Elvestuen, however, has been reluctant to expand the wolf hunt. In contrast to the parliamentary agreement, both Norway’s national environmental law and the international Bern Convention state that no species can be hunted until its populations are self-sustaining within national borders—which some legal scholars interpret to mean that more wolf packs should be allowed to survive and reproduce in Norway. The matter is currently in court, with conservation groups and agricultural and hunting organizations lining up on opposing sides.
The disagreement runs far deeper than numbers. For Norway, which declared its independence from Sweden just over a century ago and was occupied and nearly starved out by German forces during World War II, domestic food production is a matter of both national security and national pride. In recent decades, the government has gone to great lengths to keep farmers and rural communities solvent. (Norwegian voters opposed EU membership partly because they feared it would lead to cuts in state agricultural subsidies, which currently make up about 60 percent of farmers’ gross income.) But farming is and always has been a marginal enterprise in cold, soil-poor Norway, and despite the generous government support, more than half of the country’s farmers work second jobs.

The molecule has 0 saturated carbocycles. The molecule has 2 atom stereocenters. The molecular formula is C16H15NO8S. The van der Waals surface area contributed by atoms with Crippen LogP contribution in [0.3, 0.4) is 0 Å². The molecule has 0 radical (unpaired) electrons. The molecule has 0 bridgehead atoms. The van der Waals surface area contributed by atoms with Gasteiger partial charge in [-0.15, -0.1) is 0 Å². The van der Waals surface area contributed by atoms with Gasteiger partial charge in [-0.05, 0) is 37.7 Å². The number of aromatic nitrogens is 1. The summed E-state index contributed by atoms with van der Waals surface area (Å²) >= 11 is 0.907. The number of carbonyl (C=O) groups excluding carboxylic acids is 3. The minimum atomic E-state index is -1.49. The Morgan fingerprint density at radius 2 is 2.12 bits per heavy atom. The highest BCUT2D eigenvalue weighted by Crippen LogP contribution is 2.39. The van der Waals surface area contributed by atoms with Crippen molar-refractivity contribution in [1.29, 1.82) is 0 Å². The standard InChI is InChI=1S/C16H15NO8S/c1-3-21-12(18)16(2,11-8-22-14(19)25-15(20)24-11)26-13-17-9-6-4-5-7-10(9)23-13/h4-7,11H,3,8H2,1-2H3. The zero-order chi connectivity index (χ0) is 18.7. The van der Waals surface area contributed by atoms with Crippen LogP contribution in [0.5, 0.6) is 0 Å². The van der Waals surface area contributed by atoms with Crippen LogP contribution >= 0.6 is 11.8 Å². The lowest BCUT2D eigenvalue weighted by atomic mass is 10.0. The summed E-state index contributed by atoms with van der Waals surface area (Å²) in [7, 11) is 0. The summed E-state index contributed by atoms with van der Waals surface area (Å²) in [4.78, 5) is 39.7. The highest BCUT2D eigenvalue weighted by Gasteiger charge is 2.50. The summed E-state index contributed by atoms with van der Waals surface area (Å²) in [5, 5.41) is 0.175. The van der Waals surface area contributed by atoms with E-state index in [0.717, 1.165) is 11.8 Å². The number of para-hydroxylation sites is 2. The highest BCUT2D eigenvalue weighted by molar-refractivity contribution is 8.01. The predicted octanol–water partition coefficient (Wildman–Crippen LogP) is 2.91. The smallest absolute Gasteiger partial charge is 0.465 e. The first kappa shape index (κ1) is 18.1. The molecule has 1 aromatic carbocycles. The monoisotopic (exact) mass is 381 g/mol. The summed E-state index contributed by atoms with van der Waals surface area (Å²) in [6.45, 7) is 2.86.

When sheep farmers say that wolves are threatening their livelihood, or hunters say their traditions are endangered, they’re rarely talking about their individual survival: Norway’s extensive, tax-supported welfare state guarantees every Norwegian a basic level of economic and social security. What most mean, fundamentally, is that wolves look like yet another threat to Norway’s hard-won independence.